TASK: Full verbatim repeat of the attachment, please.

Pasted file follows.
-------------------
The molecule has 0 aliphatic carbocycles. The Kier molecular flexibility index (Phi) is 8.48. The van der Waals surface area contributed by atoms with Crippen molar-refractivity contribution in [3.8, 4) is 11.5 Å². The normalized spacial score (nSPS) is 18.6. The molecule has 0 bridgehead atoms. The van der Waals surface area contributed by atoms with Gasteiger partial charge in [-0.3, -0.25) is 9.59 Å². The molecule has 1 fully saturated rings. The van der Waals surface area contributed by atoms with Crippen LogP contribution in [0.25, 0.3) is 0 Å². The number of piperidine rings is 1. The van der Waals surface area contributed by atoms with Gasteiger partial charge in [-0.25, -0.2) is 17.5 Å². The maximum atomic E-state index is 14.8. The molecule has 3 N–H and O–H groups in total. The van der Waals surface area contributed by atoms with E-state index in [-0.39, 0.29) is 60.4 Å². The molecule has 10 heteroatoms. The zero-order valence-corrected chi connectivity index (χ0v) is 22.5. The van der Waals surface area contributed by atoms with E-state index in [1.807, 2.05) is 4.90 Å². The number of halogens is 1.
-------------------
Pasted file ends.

The molecule has 0 aliphatic carbocycles. The Kier molecular flexibility index (Phi) is 8.48. The van der Waals surface area contributed by atoms with Crippen molar-refractivity contribution in [3.8, 4) is 11.5 Å². The normalized spacial score (nSPS) is 18.6. The molecule has 0 bridgehead atoms. The van der Waals surface area contributed by atoms with Gasteiger partial charge in [-0.3, -0.25) is 9.59 Å². The molecule has 1 fully saturated rings. The van der Waals surface area contributed by atoms with Crippen LogP contribution in [0.25, 0.3) is 0 Å². The number of piperidine rings is 1. The van der Waals surface area contributed by atoms with Gasteiger partial charge in [-0.25, -0.2) is 17.5 Å². The maximum atomic E-state index is 14.8. The molecule has 3 N–H and O–H groups in total. The van der Waals surface area contributed by atoms with E-state index in [-0.39, 0.29) is 60.4 Å². The molecule has 10 heteroatoms. The zero-order valence-corrected chi connectivity index (χ0v) is 22.5. The van der Waals surface area contributed by atoms with E-state index in [1.807, 2.05) is 4.90 Å². The number of halogens is 1.